Dave Gibbons, artist on Watchmen (and many other fine comics), has given a bit of background on WHAAT? and the ideas behind it and this show:
“I’ve spoken out in the past about my dislike, on both aesthetic and ethical grounds, of the “appropriation” of comic strip images by “pop art”. The feeling amongst the comics community is pretty much unanimous: we feel patronised, and we feel that several of our revered elders have been, frankly, robbed.
“To us, their creativity and skilled labour has been discounted by considering their work as being merely, in the jargon of the art world, “found”, and they have received no credit or recompense for what amounts to celebrated and expensive copies of their creations. The current exhibition of such images at the Tate Modern in London has prompted a new consideration of these matters, and I was invited to speak on a recent TV show about my views.
”However, it was Rian Hughes, another vociferous critic of the art establishment’s attitude who came up with the brilliant idea of our comic community using its own medium to make the point. Under the title IMAGE DUPLICATOR, the response has been very heartening and we are staging an exhibition of several dozen images in the gallery space at Orbital Comics.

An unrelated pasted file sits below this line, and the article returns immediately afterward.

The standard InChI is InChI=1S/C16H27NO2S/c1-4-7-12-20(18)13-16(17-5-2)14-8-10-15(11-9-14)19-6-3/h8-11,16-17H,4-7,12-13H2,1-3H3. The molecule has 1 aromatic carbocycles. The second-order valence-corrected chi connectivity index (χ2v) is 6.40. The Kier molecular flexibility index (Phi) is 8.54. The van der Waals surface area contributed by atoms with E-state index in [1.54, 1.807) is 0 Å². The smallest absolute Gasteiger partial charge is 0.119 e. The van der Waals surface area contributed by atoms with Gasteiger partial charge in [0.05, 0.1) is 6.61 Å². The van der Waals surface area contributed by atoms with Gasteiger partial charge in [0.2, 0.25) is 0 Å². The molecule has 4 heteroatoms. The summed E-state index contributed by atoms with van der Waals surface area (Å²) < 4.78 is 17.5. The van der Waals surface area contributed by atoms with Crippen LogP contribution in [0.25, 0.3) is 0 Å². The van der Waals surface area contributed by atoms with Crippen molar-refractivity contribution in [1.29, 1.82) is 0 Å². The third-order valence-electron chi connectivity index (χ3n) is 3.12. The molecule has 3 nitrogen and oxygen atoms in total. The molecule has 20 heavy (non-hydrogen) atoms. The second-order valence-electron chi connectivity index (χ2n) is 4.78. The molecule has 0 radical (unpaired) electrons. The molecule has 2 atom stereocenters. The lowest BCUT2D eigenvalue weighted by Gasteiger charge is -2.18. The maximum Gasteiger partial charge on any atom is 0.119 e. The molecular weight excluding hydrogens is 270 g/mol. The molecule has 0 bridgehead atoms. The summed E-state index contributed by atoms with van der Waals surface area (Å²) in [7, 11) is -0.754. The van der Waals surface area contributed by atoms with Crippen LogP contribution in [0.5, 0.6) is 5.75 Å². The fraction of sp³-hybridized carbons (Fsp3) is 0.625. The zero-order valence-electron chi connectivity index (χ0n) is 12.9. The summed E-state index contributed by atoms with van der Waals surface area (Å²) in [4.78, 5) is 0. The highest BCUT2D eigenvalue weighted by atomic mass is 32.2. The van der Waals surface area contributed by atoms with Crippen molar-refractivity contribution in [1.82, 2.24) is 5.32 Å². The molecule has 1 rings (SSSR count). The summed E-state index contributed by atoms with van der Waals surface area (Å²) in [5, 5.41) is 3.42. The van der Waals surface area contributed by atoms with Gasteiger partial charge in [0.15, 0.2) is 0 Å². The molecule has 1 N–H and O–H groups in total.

“Naturally, I’m very pleased to support this project and have created an image for exhibition and subsequent auction sale. Entitled “WHAAT?”, it’s framed in diptych format, measuring 41” x 94”, and is my very own “re-reappropriation” of an image originally created by Irv Novick.
“Whilst he and nearly all of the artists mistreated in the past are no longer with us to beneﬁt, all proﬁts from the IMAGE DUPLICATOR venture will, appropriately, be donated to the Hero Initiative. This is a US-based charity which exists to help living comic artists and their families who ﬁnd themselves in ﬁnancial difﬁculty due to age or ill-health.
“So, not only will IMAGE DUPLICATOR make a cultural statement on behalf of the medium which we love but will also have a positive and practical beneﬁt for those in our community who have given of their creativity for often poor rewards.”
Be sure to see this show and support comics creators in need by buying this and other prints from Print-Process on sale through this Orbital exhibition.
Posted: May 8, 2013
It’s a pleasure to be invited back to Islington’s annual festival, this year celebrating reading, writing and freedom of expression, to give another free illustrated lecture about comics. I will be asking what lies behind the moral panics, media scares and strict censorship that have besieged comics in Britain and around the world? Why have they been repeatedly the targets of campaigns and censorship? Is there something inherently dangerous, or radicalising, about the form’s weaving of words and pictures?